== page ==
"Because I think that Professor Oak might have something to do with all of this!"
"Yeah!" Leaf continued. "I mean, you know that Butterfree are really
dangerous, right? Like, people actually make sure that they don't show up in cities and stuff. Don't you think that Professor Oak's doing the same thing here in Pallet Town?"
"Exactly. So you know what I think? I think he let that Butterfree out on purpose!"
"What!?" Gary practically shouted, appearing completely flabbergasted at what Leaf just said. "Why would he do that!?"
"I don't know, but look. I know that he's your grandpa and all, but... I don't think that Professor Oak is all that he says he is. I mean, if you've heard what my mom says about him—"
"That's just one person, Leaf!" Gary countered. "You can't say that someone's doing something just because of one person!"
"She's my mom, Gary."
"And he's my gramps!"
For a few moments, neither one of the two children said anything, with Leaf retaining her serious expression while Gary appeared increasingly upset at how the conversation was going.
"Gary, are you totally sure you haven't seen anything weird?" asked Leaf, breaking the silence. "Because if he's doing something bad—"
"He's not!" Gary countered again.
"—then you might be the only one who can find out!" Leaf finished.
Gary blinked. "What's that supposed to mean?"
"It means that I think you need to go into Professor Oak's lab to see what's really going on."
"What!?" Gary shouted as loudly as he had yet, any sign of him holding back completely gone. "I'm not doing that! No way!"
"And if he is
doing something bad, you're just gonna let it happen?" Leaf shouted back at him, having begun to lose her composure herself. "What if someone else gets hurt next time? What if it's me, or Ash?"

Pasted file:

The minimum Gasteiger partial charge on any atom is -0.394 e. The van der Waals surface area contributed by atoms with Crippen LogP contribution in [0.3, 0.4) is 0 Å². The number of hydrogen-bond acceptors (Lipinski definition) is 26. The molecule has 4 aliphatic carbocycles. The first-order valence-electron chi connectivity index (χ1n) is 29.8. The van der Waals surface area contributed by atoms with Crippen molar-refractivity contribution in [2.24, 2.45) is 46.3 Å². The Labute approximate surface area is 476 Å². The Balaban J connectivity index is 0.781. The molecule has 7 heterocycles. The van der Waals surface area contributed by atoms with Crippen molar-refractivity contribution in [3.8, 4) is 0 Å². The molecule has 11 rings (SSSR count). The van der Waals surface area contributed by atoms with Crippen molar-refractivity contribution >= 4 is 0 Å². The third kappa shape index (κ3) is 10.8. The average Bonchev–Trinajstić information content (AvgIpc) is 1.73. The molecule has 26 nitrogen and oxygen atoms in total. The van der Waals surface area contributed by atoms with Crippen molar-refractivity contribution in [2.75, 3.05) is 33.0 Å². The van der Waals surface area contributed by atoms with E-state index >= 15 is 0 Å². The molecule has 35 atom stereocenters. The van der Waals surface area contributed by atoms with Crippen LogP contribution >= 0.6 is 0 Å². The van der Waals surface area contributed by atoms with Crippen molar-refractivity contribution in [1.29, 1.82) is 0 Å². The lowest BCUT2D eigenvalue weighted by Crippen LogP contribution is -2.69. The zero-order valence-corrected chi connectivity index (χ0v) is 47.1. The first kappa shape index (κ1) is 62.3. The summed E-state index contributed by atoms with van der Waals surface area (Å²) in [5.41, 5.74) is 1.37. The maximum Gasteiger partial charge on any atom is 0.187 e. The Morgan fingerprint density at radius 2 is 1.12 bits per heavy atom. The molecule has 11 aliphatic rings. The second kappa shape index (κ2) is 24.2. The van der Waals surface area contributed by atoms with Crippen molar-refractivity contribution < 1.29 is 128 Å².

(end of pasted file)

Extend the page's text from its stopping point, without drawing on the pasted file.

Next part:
"Leave Ash out of this, Leaf!"
Leaf ignored him and turned over to Ash, who, having listened to Leaf and Gary's entire conversation, had been reduced to practically a deer in headlights at this point, unable to move clear of their chaos if he wanted to.
"What do you think, Ash?" Leaf asked him, her voice calm and measured as if she had never been shouting at someone just a few moments earlier. "If you thought something bad was happening and that someone might get hurt, wouldn't you do everything you could to stop it?"
"Come on, Leaf; leave him alone!" said Gary, inching closer to Ash. "Don't you think he's feeling bad enough already?"
Before either Leaf or Ash could respond to him, the loud, shrieking voice of one of the other campgoers filled the room:
"Look, it's Professor Oak's Dragonite!"
The room exploded as everyone ran towards the window on the far side of the room, including Leaf who gave Gary a brief, serious-looking glare before following the others. Ash and Gary didn't join them, instead watching as everyone struggled for a looking spot at the small windowsill.
"Lucky," Gary said to Ash as he made himself comfortable on a nearby, newly-free chair. "She didn't bother you too much, did she?"
Ash shook his head, but he could still see some concern on Gary's face, right before a light but palpable boom suddenly shook the building.
"Wow, that was Dragonite's Hyper Beam attack!" squealed one of the children over at the windowsill.
"What was it aiming at, though?" asked another.
"I saw a little dot there a second ago," yet another child piped up. "It was moving kinda weird."
"I saw it too!" the first child said. "But I don't see it anymore; where'd it go?"
Ash could hear Gary sigh quietly next to him, looking rather depressed all of a sudden as the children continued their conversations.
* * * * * * *
The waiting room was marked by an almost eerie quiet as Ash sat there alone, the other campgoers having long since been picked up by their parents. He had lost track of how long he was there, but he could see that the sun had moved quite a bit from the window since the children were there before.
As he was in the middle of contemplating everything that happened to him today, he heard the door open some distance away from him. Turning around, he saw Daisy there, who did a double-take at the sight of him.
"Whoa, I didn't know you were still here, Ash!" Daisy said in surprise. "Your mom hasn't come to pick you up yet?"
"No," Ash answered simply. He could see Daisy frown somewhat at that answer before he decided to change the subject.
"I-It... wasn't too bad, was it? You and Professor Oak?"
Daisy sighed. "I'll live. But on a happier note, I've got some good news for you. Serena's going to be alright!"
"Yep!" Daisy replied with a smile. "Better than that, actually; she's already been patched up and everything! She's not awake right now, though, in case you were wondering. Her mom's on her way to pick her up tonight."
Ash felt himself flinch at that last part.